Courses in Geriatric Care

by Janet Mulroney Clark

    As more and more baby boomers enter their senior years, the need for geriatric care will increase. Caregivers are needed to provide aid in the home, in assisted living facilities, in care centers and in hospitals. Courses in geriatric care provide the skills and understanding needed to meet the needs of older adults effectively and compassionately.

    Homemaker health aides or those who would like training to provide care for their family members might find the American Red Cross's family caregiving course beneficial. This course offers nine self-contained one-hour classes. People can choose to attend all classes or only the ones they find most relevant to their needs. The classes include general caregiving skills, home safety, assisting with personal care, healthy eating, positioning and helping your loved one move, caring for a loved one with Alzheimer’s disease or dementia, caring for the caregiver, and legal and financial issues.

    The course work for certified nursing assistants often includes specific classes about caring for the elderly. For the CNA who wants extra training in geriatrics, however, courses are available to gain in-depth knowledge about this population. Students learn about the specific needs of the elderly for nutrition and hydration, pain management and end-of-life care, and the psychological needs of the elderly as they go through life events such as retirement, disability and loss of loved ones. They also learn about dealing with patients who have dementia or Alzheimer's disease. Geriatric care assistant programs are available at various community colleges and universities. They typically require just a few months to complete.

    Professionals interested in providing case management for elderly people in hospitals and care facilities or through social welfare agencies or other community agencies can become certified geriatric case managers. GCMs provide care assessment and planning, monitor service performance and advocate for improved quality care, according to the University of Missouri's Web page. Courses are available online or through local colleges and universities. Typical classes may cover ethical practices in geriatric businesses, personal financial issues for older adults, fundamentals of starting a GCM business, and working with the family system.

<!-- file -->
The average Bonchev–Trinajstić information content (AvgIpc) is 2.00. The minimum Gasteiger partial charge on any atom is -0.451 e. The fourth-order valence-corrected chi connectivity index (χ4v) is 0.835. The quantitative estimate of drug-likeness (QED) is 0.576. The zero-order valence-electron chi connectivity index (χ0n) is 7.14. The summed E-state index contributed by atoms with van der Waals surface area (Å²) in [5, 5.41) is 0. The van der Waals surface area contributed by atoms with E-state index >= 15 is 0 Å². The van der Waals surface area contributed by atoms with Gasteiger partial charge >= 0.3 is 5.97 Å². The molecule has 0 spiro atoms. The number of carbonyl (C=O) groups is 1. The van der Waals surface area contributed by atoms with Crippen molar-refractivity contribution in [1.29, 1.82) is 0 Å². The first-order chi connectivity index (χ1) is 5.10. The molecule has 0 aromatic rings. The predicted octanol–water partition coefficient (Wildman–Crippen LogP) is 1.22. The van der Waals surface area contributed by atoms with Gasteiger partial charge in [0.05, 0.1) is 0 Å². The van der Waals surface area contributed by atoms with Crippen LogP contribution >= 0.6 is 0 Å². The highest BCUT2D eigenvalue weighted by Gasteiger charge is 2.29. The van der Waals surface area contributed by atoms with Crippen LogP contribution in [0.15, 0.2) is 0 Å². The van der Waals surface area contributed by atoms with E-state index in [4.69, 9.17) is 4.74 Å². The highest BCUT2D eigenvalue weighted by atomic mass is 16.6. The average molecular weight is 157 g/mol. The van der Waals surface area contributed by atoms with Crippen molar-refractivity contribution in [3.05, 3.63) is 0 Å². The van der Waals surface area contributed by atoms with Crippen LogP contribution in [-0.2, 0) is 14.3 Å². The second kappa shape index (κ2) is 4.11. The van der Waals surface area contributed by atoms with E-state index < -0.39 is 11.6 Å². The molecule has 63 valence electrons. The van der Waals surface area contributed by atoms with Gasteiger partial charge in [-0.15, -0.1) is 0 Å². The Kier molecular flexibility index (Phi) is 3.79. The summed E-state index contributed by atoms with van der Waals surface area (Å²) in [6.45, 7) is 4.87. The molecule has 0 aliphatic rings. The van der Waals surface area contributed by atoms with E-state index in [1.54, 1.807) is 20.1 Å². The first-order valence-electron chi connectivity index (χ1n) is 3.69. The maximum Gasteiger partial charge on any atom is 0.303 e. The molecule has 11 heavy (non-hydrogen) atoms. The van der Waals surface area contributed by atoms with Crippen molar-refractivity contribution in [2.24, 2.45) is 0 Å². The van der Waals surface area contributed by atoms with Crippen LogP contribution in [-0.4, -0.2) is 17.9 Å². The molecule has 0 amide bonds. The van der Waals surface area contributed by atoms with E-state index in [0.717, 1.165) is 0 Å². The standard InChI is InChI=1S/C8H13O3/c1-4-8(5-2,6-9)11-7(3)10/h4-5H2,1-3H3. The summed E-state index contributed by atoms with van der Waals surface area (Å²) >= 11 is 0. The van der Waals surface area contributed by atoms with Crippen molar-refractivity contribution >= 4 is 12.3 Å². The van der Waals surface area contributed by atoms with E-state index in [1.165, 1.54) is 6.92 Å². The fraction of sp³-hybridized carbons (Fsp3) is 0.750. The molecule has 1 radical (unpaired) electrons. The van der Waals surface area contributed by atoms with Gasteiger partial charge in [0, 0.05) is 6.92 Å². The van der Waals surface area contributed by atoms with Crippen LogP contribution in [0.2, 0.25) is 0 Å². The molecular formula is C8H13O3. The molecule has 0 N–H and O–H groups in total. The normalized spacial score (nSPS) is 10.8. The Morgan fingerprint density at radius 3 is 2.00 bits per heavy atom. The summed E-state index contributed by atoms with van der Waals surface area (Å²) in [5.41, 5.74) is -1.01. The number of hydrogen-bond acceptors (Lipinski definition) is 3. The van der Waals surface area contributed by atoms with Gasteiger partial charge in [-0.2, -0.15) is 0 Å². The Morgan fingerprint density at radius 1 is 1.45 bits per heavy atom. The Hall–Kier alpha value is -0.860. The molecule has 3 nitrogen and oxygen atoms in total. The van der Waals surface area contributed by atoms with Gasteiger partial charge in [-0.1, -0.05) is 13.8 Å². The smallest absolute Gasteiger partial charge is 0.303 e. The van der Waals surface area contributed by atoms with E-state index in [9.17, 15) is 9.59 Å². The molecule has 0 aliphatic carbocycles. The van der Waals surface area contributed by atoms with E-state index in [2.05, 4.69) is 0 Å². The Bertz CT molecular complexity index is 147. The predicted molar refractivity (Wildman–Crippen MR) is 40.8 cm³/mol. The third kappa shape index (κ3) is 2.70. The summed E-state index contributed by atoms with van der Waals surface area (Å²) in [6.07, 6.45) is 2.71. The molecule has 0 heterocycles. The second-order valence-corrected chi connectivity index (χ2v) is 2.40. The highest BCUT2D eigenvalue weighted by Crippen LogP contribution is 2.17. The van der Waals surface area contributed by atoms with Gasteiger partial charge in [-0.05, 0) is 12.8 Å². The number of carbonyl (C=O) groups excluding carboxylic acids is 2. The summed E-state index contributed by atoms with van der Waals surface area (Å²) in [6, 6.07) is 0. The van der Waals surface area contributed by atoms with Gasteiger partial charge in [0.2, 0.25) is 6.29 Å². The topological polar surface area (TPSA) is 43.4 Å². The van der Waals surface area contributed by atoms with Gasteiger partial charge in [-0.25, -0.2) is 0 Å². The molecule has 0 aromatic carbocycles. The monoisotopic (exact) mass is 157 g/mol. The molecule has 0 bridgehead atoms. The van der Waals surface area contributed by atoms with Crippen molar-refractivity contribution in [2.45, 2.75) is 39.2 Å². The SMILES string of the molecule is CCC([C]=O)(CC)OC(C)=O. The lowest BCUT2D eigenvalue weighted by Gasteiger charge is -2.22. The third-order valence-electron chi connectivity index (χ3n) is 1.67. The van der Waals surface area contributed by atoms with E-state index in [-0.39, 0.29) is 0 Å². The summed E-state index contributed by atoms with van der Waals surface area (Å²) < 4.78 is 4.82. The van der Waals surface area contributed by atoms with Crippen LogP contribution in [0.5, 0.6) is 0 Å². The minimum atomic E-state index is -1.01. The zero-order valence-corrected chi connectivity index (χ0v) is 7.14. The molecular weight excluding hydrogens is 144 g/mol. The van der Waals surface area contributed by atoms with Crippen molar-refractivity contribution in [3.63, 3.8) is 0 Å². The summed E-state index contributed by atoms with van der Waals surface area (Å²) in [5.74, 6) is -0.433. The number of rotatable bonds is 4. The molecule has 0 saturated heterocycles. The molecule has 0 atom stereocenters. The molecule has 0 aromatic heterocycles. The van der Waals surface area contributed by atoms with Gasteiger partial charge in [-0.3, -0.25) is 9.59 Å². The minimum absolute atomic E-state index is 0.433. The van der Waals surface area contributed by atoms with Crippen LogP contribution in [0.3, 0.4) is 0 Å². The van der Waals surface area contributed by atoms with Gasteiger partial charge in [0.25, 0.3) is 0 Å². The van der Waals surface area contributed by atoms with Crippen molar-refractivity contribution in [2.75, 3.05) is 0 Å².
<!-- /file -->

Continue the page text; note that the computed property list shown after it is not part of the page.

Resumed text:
Health or human service professionals who work with the elderly might be interested in courses that help them gain understanding about their geriatric clients. Certificate programs in aging are also available online or from local colleges and universities. These courses might include classes such as introduction to gerontology, geriatric assessment and basic issues in aging. Generally, certificate programs are not intended to provide training for a specific career, such as the geriatric case manager, but to provide knowledge about the needs of the elderly to social workers, mental health practitioners and general health practitioners.

    About the Author

    Janet Clark has written professionally since 2001. She writes about education, careers, culture, parenting, gardening and social justice issues. Clark graduated from Buena Vista University with a degree in education. She has written two novels, "Blind Faith" and "Under the Influence." Clark has received several awards from the Iowa Press Women for her work.

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